The Administrative Core (Core A) provides centralized services that support the Principal Investigator, Project Leaders, and Core Resource Directors of the Program Project, and is responsible for continuity, coordination and oversight of the projects and support cores of the Program Project. The primary functions of the Core include the following: (a) provide direction and overall management of the Program;(b) foster communication and integration of the research projects and the cores by conducting regular scientific meetings of PPG investigators;(c) oversee and coordinate the efforts of the support cores by oversight committees and monitoring efficient usage;(d) monitor and track all expenditures of the PPG and ensure accurate allocation of funds;(e) provide logistics support for other aspects including personnel actions, IACUC documents, record keeping, progress reports;(f) arrange and coordinate meetings of the PPG internal and external scientific advisory boards, including travel. These Advisory groups will review progress of the entire Program, provide advice, and evaluate each project on at least a yearly basis. In addition, the Core will provide coordination and continuity to each of the projects and cores for the duration of the PPG. Stuart A. Aaronson, MD, will direct the Core with Ed Hicks, MBA, providing administrative and operational oversight. Ms. Donna Chiodi will provide general administrative assistance to all program project participants. The Core will operate out of the administrative suite of the Department of Oncological Sciences.
The overall relevance of this research Program is that major insights gained in the investigation of cellular stress responses involving p53 and understanding of the complex regulatory networks in which p53 acts offer the potential for improved therapeutic approaches to cancers as well as to other pathophysiologic conditions, which activate this central mediator of cell fate decisions.
|Pappas, Kyrie; Xu, Jia; Zairis, Sakellarios et al. (2017) p53 Maintains Baseline Expression of Multiple Tumor Suppressor Genes. Mol Cancer Res 15:1051-1062|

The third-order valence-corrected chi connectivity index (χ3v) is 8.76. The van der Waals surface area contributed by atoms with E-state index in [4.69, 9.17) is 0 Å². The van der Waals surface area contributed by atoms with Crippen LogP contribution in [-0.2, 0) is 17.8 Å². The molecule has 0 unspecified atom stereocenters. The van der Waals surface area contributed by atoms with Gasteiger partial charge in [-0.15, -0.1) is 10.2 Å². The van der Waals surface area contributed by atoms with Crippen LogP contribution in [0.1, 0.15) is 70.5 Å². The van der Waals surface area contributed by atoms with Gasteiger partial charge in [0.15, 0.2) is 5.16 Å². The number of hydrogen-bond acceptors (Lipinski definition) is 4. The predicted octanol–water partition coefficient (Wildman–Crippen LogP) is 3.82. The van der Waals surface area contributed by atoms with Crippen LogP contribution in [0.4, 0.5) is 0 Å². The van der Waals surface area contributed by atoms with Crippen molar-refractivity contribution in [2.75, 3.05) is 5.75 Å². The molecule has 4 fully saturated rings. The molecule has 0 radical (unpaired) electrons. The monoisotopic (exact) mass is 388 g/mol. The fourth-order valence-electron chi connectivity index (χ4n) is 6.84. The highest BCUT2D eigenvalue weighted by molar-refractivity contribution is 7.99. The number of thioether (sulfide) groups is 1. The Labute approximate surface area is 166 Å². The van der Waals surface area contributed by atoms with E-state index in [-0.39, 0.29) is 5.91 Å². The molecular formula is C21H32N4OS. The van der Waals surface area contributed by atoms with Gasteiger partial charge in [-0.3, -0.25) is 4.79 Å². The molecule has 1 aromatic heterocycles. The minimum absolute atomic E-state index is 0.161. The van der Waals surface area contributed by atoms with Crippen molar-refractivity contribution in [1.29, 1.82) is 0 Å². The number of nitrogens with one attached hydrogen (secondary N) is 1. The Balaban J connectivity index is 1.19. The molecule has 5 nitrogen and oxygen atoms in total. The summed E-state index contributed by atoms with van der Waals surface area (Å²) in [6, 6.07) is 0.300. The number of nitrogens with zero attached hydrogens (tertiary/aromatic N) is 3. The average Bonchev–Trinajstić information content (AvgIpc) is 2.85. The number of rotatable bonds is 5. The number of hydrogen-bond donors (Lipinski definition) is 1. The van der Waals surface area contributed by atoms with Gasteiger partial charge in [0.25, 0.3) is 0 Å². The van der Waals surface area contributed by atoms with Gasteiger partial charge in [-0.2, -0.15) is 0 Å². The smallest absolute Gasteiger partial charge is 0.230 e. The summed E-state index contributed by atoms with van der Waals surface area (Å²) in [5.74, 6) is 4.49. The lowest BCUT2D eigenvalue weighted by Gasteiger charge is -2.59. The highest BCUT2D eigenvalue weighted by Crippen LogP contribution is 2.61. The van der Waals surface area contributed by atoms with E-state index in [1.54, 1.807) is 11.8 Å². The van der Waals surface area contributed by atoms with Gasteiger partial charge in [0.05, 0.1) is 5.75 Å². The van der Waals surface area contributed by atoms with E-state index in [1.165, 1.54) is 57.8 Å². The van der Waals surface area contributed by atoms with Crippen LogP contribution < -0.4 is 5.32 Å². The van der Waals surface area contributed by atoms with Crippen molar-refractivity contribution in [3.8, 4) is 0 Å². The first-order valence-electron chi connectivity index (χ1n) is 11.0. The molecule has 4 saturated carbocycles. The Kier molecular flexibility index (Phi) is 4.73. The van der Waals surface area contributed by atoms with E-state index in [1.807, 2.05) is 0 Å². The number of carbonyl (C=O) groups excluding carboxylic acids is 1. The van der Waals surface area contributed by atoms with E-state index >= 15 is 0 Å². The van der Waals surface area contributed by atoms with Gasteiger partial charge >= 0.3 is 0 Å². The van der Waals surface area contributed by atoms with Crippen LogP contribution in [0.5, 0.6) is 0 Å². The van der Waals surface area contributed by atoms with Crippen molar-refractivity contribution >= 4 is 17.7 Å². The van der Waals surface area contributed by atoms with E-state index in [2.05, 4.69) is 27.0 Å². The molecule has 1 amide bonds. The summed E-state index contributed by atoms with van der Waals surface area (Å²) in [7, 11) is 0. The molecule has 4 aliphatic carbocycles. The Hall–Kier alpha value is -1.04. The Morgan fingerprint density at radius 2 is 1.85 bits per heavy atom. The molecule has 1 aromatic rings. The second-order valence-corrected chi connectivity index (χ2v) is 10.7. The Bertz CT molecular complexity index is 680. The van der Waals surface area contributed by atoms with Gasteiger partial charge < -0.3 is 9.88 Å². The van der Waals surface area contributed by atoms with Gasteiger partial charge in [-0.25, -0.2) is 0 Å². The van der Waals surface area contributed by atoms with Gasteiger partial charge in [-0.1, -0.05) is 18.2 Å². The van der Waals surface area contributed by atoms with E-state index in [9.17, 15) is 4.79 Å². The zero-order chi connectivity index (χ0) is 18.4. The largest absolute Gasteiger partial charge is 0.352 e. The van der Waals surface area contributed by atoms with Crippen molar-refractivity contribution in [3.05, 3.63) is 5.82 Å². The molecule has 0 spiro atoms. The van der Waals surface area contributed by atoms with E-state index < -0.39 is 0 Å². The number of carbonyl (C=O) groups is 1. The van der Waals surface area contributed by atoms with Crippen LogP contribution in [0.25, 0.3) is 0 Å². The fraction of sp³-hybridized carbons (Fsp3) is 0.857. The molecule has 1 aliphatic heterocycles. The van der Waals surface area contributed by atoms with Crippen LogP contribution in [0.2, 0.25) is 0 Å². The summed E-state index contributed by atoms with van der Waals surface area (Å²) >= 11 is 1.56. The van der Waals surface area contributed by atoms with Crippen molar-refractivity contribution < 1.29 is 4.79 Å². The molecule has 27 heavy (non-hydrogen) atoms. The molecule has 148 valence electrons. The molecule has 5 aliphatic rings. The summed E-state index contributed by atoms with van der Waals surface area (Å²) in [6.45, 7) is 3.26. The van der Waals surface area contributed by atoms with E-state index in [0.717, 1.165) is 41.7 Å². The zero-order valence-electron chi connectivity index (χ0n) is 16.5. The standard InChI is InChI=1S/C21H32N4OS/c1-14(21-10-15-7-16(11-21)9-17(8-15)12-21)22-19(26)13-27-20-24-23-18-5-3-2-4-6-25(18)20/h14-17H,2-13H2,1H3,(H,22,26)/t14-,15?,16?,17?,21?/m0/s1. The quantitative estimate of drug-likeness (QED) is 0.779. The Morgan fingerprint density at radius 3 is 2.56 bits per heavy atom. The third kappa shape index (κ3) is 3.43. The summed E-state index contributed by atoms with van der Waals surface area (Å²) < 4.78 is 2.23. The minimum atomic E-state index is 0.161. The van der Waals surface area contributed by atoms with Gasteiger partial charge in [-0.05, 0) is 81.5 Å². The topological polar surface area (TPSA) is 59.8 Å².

|Guernet, Alexis; Mungamuri, Sathish Kumar; Cartier, Dorthe et al. (2016) CRISPR-Barcoding for Intratumor Genetic Heterogeneity Modeling and Functional Analysis of Oncogenic Driver Mutations. Mol Cell 63:526-38|
|Muñoz-Fontela, César; Mandinova, Anna; Aaronson, Stuart A et al. (2016) Emerging roles of p53 and other tumour-suppressor genes in immune regulation. Nat Rev Immunol 16:741-750|
|Ou, Yang; Wang, Shang-Jui; Li, Dawei et al. (2016) Activation of SAT1 engages polyamine metabolism with p53-mediated ferroptotic responses. Proc Natl Acad Sci U S A 113:E6806-E6812|
|Hwang, So-Young; Deng, Xianming; Byun, Sanguine et al. (2016) Direct Targeting of ?-Catenin by a Small Molecule Stimulates Proteasomal Degradation and Suppresses Oncogenic Wnt/?-Catenin Signaling. Cell Rep 16:28-36|
|Meslamani, Jamel; Smith, Steven G; Sanchez, Roberto et al. (2016) Structural features and inhibitors of bromodomains. Drug Discov Today Technol 19:3-15|
|Shi, D; Dai, C; Qin, J et al. (2016) Negative regulation of the p300-p53 interplay by DDX24. Oncogene 35:528-36|
|Tavana, Omid; Li, Dawei; Dai, Chao et al. (2016) HAUSP deubiquitinates and stabilizes N-Myc in neuroblastoma. Nat Med 22:1180-1186|
|Wang, Donglai; Kon, Ning; Lasso, Gorka et al. (2016) Acetylation-regulated interaction between p53 and SET reveals a widespread regulatory mode. Nature 538:118-122|
|Mungamuri, Sathish Kumar; Qiao, Rui F; Yao, Shen et al. (2016) USP7 Enforces Heterochromatinization of p53 Target Promoters by Protecting SUV39H1 from MDM2-Mediated Degradation. Cell Rep 14:2528-37|
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